On October 23, 2012, the U.K. Ministry of Justice (MOJ) published the results of its public consultation and the U.K. government’s response (the government) to the consultation on a proposal to introduce deferred prosecution agreements (DPAs) as a new enforcement tool to deal with economic crime committed by commercial organizations in England and Wales. The government will introduce amendments to the Crime and Courts bill, which is currently in Parliament, consistent with the government’s response. If the bill is enacted, DPAs will be in force in England and Wales for conduct preceding and postdating its enactment.
DPAs are viewed by the government as a necessary new tool for prosecutors such as the Serious Fraud Office (SFO) and the courts to bring serious and complex economic cases quickly, cost effectively and fairly to a conclusion. The government envisages that DPAs will be used primarily for corporations that cooperate with government investigations, and the government intends that DPAs will be made available for corporations in overseas corruption cases as well as other economic crimes.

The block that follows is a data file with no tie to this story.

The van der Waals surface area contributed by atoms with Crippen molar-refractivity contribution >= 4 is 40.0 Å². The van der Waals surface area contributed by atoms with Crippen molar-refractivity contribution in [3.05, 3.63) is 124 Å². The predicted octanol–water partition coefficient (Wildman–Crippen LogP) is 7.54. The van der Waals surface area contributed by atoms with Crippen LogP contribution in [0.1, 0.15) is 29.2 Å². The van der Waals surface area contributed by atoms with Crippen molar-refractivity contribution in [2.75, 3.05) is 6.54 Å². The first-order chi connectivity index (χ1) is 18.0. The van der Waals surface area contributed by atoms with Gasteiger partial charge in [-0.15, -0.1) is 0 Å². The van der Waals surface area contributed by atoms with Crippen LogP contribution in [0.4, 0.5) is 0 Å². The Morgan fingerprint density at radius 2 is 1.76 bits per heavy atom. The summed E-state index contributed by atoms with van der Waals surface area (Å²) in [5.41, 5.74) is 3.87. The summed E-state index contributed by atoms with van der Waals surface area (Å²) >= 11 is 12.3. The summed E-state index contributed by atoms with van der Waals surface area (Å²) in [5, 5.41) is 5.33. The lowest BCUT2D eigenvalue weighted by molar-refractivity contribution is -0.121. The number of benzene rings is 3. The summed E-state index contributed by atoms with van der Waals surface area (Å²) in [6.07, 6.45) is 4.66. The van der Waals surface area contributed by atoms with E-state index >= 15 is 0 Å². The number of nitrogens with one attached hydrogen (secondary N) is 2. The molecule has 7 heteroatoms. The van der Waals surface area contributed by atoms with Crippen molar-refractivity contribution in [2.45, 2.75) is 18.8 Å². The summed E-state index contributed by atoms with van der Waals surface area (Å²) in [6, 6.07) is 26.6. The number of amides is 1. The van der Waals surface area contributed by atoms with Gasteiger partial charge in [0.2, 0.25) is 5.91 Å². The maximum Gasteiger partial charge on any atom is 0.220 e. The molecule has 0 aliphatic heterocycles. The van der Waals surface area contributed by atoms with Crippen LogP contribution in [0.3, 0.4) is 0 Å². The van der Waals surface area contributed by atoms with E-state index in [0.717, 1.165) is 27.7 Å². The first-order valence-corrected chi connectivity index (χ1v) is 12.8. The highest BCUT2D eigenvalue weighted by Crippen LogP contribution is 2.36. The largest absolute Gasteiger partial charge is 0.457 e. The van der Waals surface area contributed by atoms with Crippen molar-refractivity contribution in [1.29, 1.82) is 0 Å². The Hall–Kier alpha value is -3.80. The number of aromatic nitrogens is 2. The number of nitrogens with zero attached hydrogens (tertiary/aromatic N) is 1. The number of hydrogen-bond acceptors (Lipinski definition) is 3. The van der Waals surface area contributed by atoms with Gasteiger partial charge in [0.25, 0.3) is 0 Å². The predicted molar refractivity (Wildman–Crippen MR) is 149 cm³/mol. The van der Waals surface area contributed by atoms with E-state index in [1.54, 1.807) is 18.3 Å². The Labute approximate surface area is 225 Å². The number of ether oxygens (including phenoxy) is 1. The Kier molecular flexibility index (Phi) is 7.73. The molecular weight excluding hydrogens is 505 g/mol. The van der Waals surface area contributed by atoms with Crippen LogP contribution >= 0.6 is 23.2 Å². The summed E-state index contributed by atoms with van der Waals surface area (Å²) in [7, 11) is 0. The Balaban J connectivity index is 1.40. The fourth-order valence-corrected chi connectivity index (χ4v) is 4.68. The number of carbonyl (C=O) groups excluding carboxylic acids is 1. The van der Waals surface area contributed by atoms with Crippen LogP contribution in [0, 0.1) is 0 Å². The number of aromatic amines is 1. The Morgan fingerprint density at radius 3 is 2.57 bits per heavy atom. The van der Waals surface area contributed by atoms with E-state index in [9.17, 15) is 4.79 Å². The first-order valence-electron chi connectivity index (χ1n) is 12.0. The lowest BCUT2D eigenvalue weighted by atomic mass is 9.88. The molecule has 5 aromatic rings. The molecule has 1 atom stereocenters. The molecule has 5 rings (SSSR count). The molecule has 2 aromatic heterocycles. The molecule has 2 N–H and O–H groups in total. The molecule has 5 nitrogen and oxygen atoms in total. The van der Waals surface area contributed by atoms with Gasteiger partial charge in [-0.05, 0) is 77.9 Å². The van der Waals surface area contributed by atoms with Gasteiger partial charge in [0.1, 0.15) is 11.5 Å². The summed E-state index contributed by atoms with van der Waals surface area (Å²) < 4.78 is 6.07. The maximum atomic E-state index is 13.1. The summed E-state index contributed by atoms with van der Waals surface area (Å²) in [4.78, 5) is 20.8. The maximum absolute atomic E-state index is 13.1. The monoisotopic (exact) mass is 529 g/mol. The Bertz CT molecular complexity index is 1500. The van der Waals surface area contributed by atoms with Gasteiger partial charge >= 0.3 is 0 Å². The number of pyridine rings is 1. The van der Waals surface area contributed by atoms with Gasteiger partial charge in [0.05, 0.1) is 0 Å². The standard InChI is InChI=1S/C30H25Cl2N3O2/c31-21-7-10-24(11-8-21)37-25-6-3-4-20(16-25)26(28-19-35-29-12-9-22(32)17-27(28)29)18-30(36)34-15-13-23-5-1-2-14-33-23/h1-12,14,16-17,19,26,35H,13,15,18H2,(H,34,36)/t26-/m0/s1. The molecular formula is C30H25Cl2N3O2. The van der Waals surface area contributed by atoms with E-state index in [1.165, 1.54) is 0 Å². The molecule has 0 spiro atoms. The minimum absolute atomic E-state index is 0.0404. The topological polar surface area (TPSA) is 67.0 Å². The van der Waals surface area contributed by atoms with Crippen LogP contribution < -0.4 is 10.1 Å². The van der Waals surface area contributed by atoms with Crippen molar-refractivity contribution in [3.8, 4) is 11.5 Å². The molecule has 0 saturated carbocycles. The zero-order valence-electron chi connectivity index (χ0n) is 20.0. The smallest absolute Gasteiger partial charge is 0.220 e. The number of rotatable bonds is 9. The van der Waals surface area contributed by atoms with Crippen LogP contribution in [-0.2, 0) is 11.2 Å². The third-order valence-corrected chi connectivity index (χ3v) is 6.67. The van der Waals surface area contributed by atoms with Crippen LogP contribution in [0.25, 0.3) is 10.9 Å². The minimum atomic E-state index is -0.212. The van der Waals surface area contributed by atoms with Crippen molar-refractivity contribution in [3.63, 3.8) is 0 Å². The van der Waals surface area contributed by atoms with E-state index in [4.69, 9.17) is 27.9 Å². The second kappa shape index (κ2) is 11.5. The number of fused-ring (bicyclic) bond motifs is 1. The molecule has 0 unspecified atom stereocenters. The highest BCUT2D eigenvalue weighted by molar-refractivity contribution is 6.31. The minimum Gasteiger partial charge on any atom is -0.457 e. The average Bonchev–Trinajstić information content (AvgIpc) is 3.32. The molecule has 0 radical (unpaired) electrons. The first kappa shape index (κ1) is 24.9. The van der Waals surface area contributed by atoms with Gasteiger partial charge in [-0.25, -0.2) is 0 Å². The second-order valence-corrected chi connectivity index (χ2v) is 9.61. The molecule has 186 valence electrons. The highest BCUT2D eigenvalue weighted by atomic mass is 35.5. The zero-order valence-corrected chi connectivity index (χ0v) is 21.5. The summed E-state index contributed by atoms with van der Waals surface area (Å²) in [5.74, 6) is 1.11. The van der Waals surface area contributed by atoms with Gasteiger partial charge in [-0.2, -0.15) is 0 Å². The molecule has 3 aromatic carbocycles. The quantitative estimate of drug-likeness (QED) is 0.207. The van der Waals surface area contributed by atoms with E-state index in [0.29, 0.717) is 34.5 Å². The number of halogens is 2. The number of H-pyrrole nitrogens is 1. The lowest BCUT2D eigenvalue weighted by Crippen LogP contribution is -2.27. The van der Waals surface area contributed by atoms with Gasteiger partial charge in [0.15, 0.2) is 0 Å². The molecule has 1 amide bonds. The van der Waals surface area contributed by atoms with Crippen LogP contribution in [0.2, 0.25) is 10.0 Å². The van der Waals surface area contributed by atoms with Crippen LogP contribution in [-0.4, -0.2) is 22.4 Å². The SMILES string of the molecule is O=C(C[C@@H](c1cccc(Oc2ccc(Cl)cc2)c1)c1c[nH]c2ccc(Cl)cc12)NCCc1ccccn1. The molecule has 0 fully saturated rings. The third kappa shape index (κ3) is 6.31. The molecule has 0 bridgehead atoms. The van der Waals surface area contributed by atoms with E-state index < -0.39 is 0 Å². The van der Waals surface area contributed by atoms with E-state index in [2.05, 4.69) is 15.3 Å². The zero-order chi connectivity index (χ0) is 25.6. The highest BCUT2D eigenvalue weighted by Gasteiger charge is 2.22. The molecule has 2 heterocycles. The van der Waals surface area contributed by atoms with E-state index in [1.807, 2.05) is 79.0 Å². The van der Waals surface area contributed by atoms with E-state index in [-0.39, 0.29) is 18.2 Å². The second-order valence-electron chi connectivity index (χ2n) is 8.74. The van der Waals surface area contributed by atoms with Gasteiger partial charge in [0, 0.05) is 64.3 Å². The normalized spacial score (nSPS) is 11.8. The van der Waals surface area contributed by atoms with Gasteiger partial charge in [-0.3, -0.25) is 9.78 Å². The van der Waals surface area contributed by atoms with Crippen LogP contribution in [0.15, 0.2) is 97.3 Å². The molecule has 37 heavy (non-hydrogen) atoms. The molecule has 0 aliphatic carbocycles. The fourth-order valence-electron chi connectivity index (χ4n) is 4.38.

The government’s response to the public consultation sets forth a model for DPAs that has some similarities to U.S. law and practice but involves earlier and greater judicial oversight than U.S. DPAs.